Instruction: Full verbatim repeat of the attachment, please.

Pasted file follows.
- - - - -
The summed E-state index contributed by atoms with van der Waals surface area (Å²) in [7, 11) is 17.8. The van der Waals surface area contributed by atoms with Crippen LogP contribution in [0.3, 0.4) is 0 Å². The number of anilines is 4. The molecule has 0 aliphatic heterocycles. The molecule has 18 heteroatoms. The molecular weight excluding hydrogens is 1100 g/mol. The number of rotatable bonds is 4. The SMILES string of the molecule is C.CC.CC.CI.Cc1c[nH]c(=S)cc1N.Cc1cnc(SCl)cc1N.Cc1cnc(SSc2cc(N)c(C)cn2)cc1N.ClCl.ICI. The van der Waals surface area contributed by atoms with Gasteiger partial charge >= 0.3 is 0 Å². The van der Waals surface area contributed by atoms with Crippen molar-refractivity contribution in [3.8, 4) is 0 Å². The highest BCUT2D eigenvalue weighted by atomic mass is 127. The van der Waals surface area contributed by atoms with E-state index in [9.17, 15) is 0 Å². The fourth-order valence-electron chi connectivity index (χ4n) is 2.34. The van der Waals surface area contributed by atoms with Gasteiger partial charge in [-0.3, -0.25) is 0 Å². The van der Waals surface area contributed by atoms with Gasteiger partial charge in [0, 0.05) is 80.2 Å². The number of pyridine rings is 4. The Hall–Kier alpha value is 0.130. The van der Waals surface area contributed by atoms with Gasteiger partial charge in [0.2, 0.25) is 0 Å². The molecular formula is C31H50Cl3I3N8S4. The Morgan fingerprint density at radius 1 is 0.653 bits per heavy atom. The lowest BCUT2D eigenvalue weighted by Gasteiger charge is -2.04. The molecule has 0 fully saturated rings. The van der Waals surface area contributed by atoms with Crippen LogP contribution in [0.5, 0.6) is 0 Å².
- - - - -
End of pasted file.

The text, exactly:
The summed E-state index contributed by atoms with van der Waals surface area (Å²) in [7, 11) is 17.8. The van der Waals surface area contributed by atoms with Crippen LogP contribution in [0.3, 0.4) is 0 Å². The number of anilines is 4. The molecule has 0 aliphatic heterocycles. The molecule has 18 heteroatoms. The molecular weight excluding hydrogens is 1100 g/mol. The number of rotatable bonds is 4. The SMILES string of the molecule is C.CC.CC.CI.Cc1c[nH]c(=S)cc1N.Cc1cnc(SCl)cc1N.Cc1cnc(SSc2cc(N)c(C)cn2)cc1N.ClCl.ICI. The van der Waals surface area contributed by atoms with Gasteiger partial charge >= 0.3 is 0 Å². The van der Waals surface area contributed by atoms with Crippen molar-refractivity contribution in [3.8, 4) is 0 Å². The highest BCUT2D eigenvalue weighted by atomic mass is 127. The van der Waals surface area contributed by atoms with E-state index in [9.17, 15) is 0 Å². The fourth-order valence-electron chi connectivity index (χ4n) is 2.34. The van der Waals surface area contributed by atoms with Gasteiger partial charge in [-0.3, -0.25) is 0 Å². The van der Waals surface area contributed by atoms with Gasteiger partial charge in [0, 0.05) is 80.2 Å². The number of pyridine rings is 4. The Hall–Kier alpha value is 0.130. The van der Waals surface area contributed by atoms with Gasteiger partial charge in [0.2, 0.25) is 0 Å². The molecular formula is C31H50Cl3I3N8S4. The Morgan fingerprint density at radius 1 is 0.653 bits per heavy atom. The lowest BCUT2D eigenvalue weighted by Gasteiger charge is -2.04. The molecule has 0 fully saturated rings. The van der Waals surface area contributed by atoms with Crippen LogP contribution in [0.5, 0.6) is 0 Å².